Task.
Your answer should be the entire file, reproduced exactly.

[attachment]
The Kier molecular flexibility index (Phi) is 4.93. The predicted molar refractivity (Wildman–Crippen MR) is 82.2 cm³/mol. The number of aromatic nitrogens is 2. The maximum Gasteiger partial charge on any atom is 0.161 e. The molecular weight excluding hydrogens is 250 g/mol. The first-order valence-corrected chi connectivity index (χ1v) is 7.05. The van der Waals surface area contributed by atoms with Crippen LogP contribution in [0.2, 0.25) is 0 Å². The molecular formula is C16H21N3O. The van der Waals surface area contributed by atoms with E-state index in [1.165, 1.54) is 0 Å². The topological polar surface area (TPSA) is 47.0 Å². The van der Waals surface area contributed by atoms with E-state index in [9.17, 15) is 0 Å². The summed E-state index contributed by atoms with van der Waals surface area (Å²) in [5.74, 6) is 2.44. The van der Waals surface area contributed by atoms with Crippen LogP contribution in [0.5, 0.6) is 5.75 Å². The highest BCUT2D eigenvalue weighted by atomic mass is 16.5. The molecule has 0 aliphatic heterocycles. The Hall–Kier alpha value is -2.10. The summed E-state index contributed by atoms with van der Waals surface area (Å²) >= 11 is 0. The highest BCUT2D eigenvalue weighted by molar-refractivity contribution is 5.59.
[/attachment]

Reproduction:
The Kier molecular flexibility index (Phi) is 4.93. The predicted molar refractivity (Wildman–Crippen MR) is 82.2 cm³/mol. The number of aromatic nitrogens is 2. The maximum Gasteiger partial charge on any atom is 0.161 e. The molecular weight excluding hydrogens is 250 g/mol. The first-order valence-corrected chi connectivity index (χ1v) is 7.05. The van der Waals surface area contributed by atoms with Crippen LogP contribution in [0.2, 0.25) is 0 Å². The molecular formula is C16H21N3O. The van der Waals surface area contributed by atoms with E-state index in [1.165, 1.54) is 0 Å². The topological polar surface area (TPSA) is 47.0 Å². The van der Waals surface area contributed by atoms with E-state index in [9.17, 15) is 0 Å². The summed E-state index contributed by atoms with van der Waals surface area (Å²) in [5.74, 6) is 2.44. The van der Waals surface area contributed by atoms with Crippen LogP contribution in [0.5, 0.6) is 5.75 Å². The highest BCUT2D eigenvalue weighted by atomic mass is 16.5. The molecule has 0 aliphatic heterocycles. The Hall–Kier alpha value is -2.10. The summed E-state index contributed by atoms with van der Waals surface area (Å²) >= 11 is 0. The highest BCUT2D eigenvalue weighted by molar-refractivity contribution is 5.59.